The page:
Be careful of fonts. Keep it simple, clear and elegant. Avoid cursive fonts, bright colors and metallic or other 3D text effects. Remember: emulate what works for Hollywood and TV as much as you can. Fonts are completely within your control. Do it well.

Auditory Elements

Music sets the tone for any work but you may want to add some sound effects: a heartbeat, a door creak, footsteps, horses. Make sure your auditory elements do not overpower the visual content. You can find royalty-free music (and sound effects) online for as little as a dollar a song. If you're creating your own trailer, you'll be pleased to know that 30 seconds and 60 seconds are standard song sample lengths. Perfect for the 30-45 second trailer! Don't hesitate to use more than one song in your trailer. It might start out mysteriously, venture into a chase and end in suspense.

As for what to say in your trailer, you have options. You can hire a voiceover actor (or actors) to voice a theme ("In a world... where... "). Or you could hire them to voice character lines, much like a film. The key is to make sure what's being said works with your visuals and your music. It should be paced nicely and it shouldn't overwhelm your viewer. In general, fewer words are better than a lot of words. This should be the very last thing you do, even though writing out what would be said was likely conceptualized during the "story" phase mentioned earlier. Just remember, you're communicating in a visual medium. When in doubt, study the film and television promos!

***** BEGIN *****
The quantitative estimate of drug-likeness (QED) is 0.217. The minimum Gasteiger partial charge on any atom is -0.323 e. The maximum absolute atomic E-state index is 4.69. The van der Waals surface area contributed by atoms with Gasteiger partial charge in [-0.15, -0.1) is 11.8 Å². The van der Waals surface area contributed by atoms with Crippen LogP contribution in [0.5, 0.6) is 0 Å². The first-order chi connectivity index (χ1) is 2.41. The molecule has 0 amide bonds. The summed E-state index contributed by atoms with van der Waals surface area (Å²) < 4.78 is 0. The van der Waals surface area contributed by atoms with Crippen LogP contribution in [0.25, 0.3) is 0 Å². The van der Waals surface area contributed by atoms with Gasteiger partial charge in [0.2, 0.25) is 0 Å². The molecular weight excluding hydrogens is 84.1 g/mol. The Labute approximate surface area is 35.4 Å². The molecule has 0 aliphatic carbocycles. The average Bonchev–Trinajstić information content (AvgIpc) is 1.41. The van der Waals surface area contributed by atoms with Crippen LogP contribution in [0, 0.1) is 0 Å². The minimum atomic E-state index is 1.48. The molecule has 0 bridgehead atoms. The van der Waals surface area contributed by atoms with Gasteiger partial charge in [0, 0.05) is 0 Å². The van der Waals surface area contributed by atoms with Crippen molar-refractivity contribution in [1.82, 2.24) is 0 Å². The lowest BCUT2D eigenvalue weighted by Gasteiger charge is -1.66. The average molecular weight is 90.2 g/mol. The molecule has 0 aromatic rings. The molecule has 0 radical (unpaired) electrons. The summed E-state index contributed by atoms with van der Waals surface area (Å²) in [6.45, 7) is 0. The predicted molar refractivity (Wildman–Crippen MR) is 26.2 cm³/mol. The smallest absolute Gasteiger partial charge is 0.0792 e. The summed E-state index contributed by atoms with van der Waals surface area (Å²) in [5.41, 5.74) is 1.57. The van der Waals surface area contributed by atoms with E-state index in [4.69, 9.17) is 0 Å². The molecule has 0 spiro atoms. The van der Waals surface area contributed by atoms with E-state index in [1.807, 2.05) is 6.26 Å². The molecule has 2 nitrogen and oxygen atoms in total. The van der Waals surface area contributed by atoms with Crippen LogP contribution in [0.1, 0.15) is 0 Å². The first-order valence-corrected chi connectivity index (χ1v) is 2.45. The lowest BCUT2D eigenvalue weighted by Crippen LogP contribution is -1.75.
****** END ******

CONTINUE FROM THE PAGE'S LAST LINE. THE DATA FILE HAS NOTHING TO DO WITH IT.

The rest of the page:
Yes, you can harness the power of the digital age and create more visibility for your book with an exceptional book trailer. Just follow these steps and try your best emulate the principles at work in Hollywood trailers and do your best to apply them to your own video.

Madison Paige is a screenwriter and producer with over a decade of experience in advertising production and content production for film, television and the web. Today she helps authors and publishers maximize discoverability of their titles by creating stunning, shareable movie-style book trailers. She also offers one-on-one consultations and written customized recommendations for effective book trailer creation for DIYers. Madison Paige can be reached by contacting her at

Source: EzineArticles